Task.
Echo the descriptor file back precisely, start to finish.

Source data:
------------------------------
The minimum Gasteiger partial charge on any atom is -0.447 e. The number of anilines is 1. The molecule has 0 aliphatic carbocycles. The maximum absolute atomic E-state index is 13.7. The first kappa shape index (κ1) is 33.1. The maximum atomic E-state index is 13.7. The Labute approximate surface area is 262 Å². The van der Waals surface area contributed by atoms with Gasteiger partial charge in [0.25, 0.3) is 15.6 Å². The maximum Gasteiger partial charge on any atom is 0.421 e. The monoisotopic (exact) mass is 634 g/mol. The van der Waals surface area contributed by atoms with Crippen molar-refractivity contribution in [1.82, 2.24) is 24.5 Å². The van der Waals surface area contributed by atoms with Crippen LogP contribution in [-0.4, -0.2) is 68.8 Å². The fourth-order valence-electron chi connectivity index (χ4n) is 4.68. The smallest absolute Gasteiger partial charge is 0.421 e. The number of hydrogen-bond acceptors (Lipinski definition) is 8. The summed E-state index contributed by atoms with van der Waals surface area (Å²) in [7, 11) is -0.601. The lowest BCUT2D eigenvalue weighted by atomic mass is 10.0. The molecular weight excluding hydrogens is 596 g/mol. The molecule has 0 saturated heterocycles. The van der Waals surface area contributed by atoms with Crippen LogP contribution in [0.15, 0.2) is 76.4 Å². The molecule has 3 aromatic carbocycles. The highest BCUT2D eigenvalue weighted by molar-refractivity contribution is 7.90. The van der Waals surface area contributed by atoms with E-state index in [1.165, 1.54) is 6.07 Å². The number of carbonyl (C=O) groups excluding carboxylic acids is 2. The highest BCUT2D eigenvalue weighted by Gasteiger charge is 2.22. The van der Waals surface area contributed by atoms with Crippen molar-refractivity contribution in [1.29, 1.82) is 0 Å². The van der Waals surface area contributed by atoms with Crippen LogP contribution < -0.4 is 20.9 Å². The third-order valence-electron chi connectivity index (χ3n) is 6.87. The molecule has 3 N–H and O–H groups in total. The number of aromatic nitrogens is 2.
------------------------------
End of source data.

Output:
The minimum Gasteiger partial charge on any atom is -0.447 e. The number of anilines is 1. The molecule has 0 aliphatic carbocycles. The maximum absolute atomic E-state index is 13.7. The first kappa shape index (κ1) is 33.1. The maximum atomic E-state index is 13.7. The Labute approximate surface area is 262 Å². The van der Waals surface area contributed by atoms with Gasteiger partial charge in [0.25, 0.3) is 15.6 Å². The maximum Gasteiger partial charge on any atom is 0.421 e. The monoisotopic (exact) mass is 634 g/mol. The van der Waals surface area contributed by atoms with Crippen molar-refractivity contribution in [1.82, 2.24) is 24.5 Å². The van der Waals surface area contributed by atoms with Crippen LogP contribution in [-0.4, -0.2) is 68.8 Å². The fourth-order valence-electron chi connectivity index (χ4n) is 4.68. The smallest absolute Gasteiger partial charge is 0.421 e. The number of hydrogen-bond acceptors (Lipinski definition) is 8. The summed E-state index contributed by atoms with van der Waals surface area (Å²) in [7, 11) is -0.601. The lowest BCUT2D eigenvalue weighted by atomic mass is 10.0. The molecular weight excluding hydrogens is 596 g/mol. The molecule has 0 saturated heterocycles. The van der Waals surface area contributed by atoms with Crippen LogP contribution in [0.15, 0.2) is 76.4 Å². The molecule has 3 aromatic carbocycles. The highest BCUT2D eigenvalue weighted by molar-refractivity contribution is 7.90. The van der Waals surface area contributed by atoms with E-state index in [1.165, 1.54) is 6.07 Å². The number of carbonyl (C=O) groups excluding carboxylic acids is 2. The highest BCUT2D eigenvalue weighted by Gasteiger charge is 2.22. The van der Waals surface area contributed by atoms with Crippen molar-refractivity contribution in [1.29, 1.82) is 0 Å². The van der Waals surface area contributed by atoms with Crippen LogP contribution < -0.4 is 20.9 Å². The third-order valence-electron chi connectivity index (χ3n) is 6.87. The molecule has 3 N–H and O–H groups in total. The number of aromatic nitrogens is 2.